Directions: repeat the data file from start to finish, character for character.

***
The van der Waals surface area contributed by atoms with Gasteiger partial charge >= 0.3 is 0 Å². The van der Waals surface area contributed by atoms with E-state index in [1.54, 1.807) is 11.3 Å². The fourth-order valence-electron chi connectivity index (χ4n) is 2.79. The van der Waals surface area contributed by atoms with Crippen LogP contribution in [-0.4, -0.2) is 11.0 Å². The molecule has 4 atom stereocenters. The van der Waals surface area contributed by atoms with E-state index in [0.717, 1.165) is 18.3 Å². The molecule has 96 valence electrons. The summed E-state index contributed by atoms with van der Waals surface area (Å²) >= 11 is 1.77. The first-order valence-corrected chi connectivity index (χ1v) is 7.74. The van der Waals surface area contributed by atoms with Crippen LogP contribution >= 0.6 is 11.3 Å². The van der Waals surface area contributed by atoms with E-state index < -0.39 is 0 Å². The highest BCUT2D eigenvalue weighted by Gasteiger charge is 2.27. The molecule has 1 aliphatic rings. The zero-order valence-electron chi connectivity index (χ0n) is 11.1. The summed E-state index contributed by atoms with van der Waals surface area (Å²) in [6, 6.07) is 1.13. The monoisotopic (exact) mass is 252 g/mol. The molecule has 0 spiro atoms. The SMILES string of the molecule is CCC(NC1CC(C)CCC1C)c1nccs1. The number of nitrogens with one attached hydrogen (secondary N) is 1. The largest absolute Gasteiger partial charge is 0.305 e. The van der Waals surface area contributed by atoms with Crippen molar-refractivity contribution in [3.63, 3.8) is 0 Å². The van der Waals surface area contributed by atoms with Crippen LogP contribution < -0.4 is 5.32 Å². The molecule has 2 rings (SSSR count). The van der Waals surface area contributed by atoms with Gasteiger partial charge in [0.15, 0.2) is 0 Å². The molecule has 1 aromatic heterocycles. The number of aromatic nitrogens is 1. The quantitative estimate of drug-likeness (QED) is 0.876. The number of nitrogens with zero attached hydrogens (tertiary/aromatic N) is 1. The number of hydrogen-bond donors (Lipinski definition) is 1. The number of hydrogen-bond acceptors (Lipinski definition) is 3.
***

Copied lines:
The van der Waals surface area contributed by atoms with Gasteiger partial charge >= 0.3 is 0 Å². The van der Waals surface area contributed by atoms with E-state index in [1.54, 1.807) is 11.3 Å². The fourth-order valence-electron chi connectivity index (χ4n) is 2.79. The van der Waals surface area contributed by atoms with Crippen LogP contribution in [-0.4, -0.2) is 11.0 Å². The molecule has 4 atom stereocenters. The van der Waals surface area contributed by atoms with E-state index in [0.717, 1.165) is 18.3 Å². The molecule has 96 valence electrons. The summed E-state index contributed by atoms with van der Waals surface area (Å²) >= 11 is 1.77. The first-order valence-corrected chi connectivity index (χ1v) is 7.74. The van der Waals surface area contributed by atoms with Crippen LogP contribution >= 0.6 is 11.3 Å². The van der Waals surface area contributed by atoms with E-state index < -0.39 is 0 Å². The highest BCUT2D eigenvalue weighted by Gasteiger charge is 2.27. The molecule has 1 aliphatic rings. The zero-order valence-electron chi connectivity index (χ0n) is 11.1. The summed E-state index contributed by atoms with van der Waals surface area (Å²) in [6, 6.07) is 1.13. The monoisotopic (exact) mass is 252 g/mol. The molecule has 0 spiro atoms. The SMILES string of the molecule is CCC(NC1CC(C)CCC1C)c1nccs1. The number of nitrogens with one attached hydrogen (secondary N) is 1. The largest absolute Gasteiger partial charge is 0.305 e. The van der Waals surface area contributed by atoms with Crippen molar-refractivity contribution in [3.63, 3.8) is 0 Å². The van der Waals surface area contributed by atoms with Crippen LogP contribution < -0.4 is 5.32 Å². The molecule has 2 rings (SSSR count). The van der Waals surface area contributed by atoms with Gasteiger partial charge in [0.15, 0.2) is 0 Å². The molecule has 1 aromatic heterocycles. The number of aromatic nitrogens is 1. The quantitative estimate of drug-likeness (QED) is 0.876. The number of nitrogens with zero attached hydrogens (tertiary/aromatic N) is 1. The number of hydrogen-bond donors (Lipinski definition) is 1. The number of hydrogen-bond acceptors (Lipinski definition) is 3.